Wednesday, December 16, 2009

First Bites... Turnips and Potatoes Purée

Turnips (navets in French)? Pff... some of you might not even try to read this post because of them. And yet, I do think that turnips need to be granted more attention. I personally love turnips in every forms and just in case you had not noticed, I already used some raw (in Coleslaw) or steamed (in Potée Lorraine). I have yet to roast some... but for the time being let's just puree them. My grand-mother grew turnips in her garden and if she managed to trick the wild rabbits, she would get a small production that she would inevitably share with all of us. So, I grew up eating turnips!
Since turnips have a peculiar flavor, my mother would mostly use them in her winter mix-vegetables soups. I actually don't remember my mother, let alone my grand-mother, ever using turnips in salads. I, because I was "a petit chat de cuisine" (a child, always in the kitchen who would "steal" food like a little cat), I had the opportunity to eat turnips raw after they had been peeled by grown-ups. I just loved them and I can't help myself to eat a few slices of turnips when I am cooking them. I add them in salads or serve them with a dip alongside carrots, celery or cherry tomatoes. Since I love them so much and they have had such a bad reputation (mostly because they are associated with War times in France), I have been trying to introduce them to my children early. When I was making purees when they first started on solids, I would make this potatoes and turnips puree. I generally use about 50% turnips and 50% potatoes (in weight) but you could only add one turnip to start with and steadily increase the turnips proportion to strengthen the flavor.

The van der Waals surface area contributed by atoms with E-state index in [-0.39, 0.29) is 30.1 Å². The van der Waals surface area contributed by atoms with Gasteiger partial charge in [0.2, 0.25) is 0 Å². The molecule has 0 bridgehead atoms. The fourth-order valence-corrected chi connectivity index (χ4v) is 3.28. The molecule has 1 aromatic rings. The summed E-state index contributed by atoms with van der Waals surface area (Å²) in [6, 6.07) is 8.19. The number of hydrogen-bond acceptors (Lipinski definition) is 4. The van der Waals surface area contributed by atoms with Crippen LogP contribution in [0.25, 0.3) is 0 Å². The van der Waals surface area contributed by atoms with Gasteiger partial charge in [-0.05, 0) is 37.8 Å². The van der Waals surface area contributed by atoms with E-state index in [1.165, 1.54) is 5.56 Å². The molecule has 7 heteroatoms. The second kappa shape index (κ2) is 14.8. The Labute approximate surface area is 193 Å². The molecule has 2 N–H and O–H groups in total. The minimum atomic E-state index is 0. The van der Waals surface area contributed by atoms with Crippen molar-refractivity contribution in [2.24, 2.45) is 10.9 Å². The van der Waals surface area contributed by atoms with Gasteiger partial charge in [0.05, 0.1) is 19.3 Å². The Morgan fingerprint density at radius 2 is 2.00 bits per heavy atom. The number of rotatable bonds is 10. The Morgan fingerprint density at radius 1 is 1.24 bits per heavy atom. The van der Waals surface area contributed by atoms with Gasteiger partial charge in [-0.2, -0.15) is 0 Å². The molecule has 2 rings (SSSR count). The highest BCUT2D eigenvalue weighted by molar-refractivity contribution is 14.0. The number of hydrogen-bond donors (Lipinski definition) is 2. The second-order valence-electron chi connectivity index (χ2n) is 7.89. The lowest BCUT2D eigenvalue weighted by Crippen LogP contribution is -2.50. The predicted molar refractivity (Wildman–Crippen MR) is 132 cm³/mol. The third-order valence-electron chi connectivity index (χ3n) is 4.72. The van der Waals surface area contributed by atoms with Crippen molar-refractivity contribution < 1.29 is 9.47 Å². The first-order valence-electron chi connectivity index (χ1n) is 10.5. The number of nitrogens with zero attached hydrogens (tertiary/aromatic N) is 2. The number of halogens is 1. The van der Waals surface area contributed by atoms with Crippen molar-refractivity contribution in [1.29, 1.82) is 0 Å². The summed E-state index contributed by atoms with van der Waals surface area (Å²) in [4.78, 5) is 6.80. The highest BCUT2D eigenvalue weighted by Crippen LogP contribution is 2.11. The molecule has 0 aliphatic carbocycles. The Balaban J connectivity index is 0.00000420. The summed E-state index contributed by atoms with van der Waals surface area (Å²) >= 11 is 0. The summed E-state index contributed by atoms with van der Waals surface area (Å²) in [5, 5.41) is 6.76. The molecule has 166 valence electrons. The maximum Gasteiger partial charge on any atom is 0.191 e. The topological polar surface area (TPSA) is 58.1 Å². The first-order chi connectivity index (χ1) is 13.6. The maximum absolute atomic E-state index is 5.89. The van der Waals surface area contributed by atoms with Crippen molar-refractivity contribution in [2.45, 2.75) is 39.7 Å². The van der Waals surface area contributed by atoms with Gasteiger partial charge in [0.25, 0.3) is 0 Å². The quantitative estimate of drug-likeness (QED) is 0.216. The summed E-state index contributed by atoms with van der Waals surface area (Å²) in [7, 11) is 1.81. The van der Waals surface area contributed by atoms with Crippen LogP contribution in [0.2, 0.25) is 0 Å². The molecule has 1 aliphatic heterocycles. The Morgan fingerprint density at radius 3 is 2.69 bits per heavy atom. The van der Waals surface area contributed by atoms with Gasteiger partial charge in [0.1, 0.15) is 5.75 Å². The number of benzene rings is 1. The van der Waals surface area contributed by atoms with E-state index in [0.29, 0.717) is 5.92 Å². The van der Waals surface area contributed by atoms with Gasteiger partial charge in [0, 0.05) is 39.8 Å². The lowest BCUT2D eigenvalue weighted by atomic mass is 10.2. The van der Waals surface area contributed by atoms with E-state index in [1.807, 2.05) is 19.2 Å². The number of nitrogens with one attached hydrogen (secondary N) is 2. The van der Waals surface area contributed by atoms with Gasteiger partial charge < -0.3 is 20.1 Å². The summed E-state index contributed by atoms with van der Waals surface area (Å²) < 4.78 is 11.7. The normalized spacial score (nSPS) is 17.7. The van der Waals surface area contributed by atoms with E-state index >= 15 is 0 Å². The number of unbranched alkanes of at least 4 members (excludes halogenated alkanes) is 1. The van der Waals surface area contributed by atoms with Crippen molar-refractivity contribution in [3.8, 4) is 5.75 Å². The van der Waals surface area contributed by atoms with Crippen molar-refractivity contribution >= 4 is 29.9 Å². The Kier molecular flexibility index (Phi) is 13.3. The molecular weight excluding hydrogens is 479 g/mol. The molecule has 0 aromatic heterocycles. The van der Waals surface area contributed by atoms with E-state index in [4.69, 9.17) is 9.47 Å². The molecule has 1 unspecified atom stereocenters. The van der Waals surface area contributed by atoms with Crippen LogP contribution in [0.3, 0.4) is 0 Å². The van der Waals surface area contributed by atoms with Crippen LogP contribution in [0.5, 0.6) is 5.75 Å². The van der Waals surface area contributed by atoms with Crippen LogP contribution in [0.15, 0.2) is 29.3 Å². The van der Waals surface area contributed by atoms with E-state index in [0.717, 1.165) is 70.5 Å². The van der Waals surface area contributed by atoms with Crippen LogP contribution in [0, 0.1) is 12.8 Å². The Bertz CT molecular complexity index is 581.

I served my children this puree last week-end together with white fish. My children were tired, it was a late lunch but I did not get any complains from them. They just ate it and asked for more (yes, they were hungry!). I froze the leftovers (I had made a lot) so that I have it handy for another day when I am in a hurry to make dinner. That's the good thing about purees, you can always freeze them. And thaw them in no time in a pot or in the microwave. Don't overlook the turnips next time you go grocery shopping! Bon Appétit!

- Turnips (peeled, cubed)
- Potatoes (peeled, cubed)
- Fresh Rosemary (or Thyme)
- Olive Oil
- Salt, pepper to taste

  • In a large pot, over medium heat, saute the potatoes and turnips cubes in olive oil with the fresh rosemary/thyme.
  • When the vegetables start to brown a little bit (or start to stick to the pot!), cover them with water.
  • Cook on low heat until vegetables are soft.
  • Blend or puree
  • Add salt and pepper to taste
  • Serve with heavy cream, creme fraiche, sour cream or butter (for grown-ups)
My Personal Comments:
  • I drained the vegetables with a skimmer to keep the cooking water. I used the cooking water to cook fish "au court bouillon".
  • I don't add salt to the puree when I first introduce it to young children.
  • You can freeze the leftovers.

1 comment:

  1. Oh I love purées for the baby. Frozen in ice -trays it's easy to pop out just what you need for a meal. Freeze up a couple at a time so you can mix and match. We don't have turnips here but it is so important from early to expose your young ones to different flavours and textures.